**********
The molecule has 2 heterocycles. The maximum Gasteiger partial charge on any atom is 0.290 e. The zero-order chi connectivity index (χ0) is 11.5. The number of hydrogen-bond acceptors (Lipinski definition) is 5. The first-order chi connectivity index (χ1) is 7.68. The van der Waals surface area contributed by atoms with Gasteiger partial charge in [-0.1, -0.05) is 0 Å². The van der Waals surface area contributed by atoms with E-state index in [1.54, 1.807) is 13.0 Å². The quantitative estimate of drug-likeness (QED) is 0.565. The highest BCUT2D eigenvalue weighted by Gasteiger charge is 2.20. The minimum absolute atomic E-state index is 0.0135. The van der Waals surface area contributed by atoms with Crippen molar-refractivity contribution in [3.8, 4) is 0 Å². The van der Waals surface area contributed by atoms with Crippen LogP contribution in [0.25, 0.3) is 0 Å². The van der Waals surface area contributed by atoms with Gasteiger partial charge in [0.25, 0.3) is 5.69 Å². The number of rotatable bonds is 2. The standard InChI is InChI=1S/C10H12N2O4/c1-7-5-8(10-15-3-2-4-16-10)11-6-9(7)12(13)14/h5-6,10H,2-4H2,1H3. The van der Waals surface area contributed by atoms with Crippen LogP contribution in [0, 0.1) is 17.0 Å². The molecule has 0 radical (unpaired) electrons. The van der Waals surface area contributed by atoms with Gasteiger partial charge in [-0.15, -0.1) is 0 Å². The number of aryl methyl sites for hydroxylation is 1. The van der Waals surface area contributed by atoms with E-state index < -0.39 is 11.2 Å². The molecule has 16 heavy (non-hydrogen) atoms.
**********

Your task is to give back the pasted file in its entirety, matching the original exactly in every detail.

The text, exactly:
The molecule has 2 heterocycles. The maximum Gasteiger partial charge on any atom is 0.290 e. The zero-order chi connectivity index (χ0) is 11.5. The number of hydrogen-bond acceptors (Lipinski definition) is 5. The first-order chi connectivity index (χ1) is 7.68. The van der Waals surface area contributed by atoms with Gasteiger partial charge in [-0.1, -0.05) is 0 Å². The van der Waals surface area contributed by atoms with E-state index in [1.54, 1.807) is 13.0 Å². The quantitative estimate of drug-likeness (QED) is 0.565. The highest BCUT2D eigenvalue weighted by Gasteiger charge is 2.20. The minimum absolute atomic E-state index is 0.0135. The van der Waals surface area contributed by atoms with Crippen molar-refractivity contribution in [3.8, 4) is 0 Å². The van der Waals surface area contributed by atoms with Crippen LogP contribution in [0.25, 0.3) is 0 Å². The van der Waals surface area contributed by atoms with Gasteiger partial charge in [0.25, 0.3) is 5.69 Å². The number of rotatable bonds is 2. The standard InChI is InChI=1S/C10H12N2O4/c1-7-5-8(10-15-3-2-4-16-10)11-6-9(7)12(13)14/h5-6,10H,2-4H2,1H3. The van der Waals surface area contributed by atoms with Crippen LogP contribution in [0, 0.1) is 17.0 Å². The molecule has 0 radical (unpaired) electrons. The van der Waals surface area contributed by atoms with Gasteiger partial charge in [-0.15, -0.1) is 0 Å². The number of aryl methyl sites for hydroxylation is 1. The van der Waals surface area contributed by atoms with E-state index < -0.39 is 11.2 Å². The molecule has 16 heavy (non-hydrogen) atoms.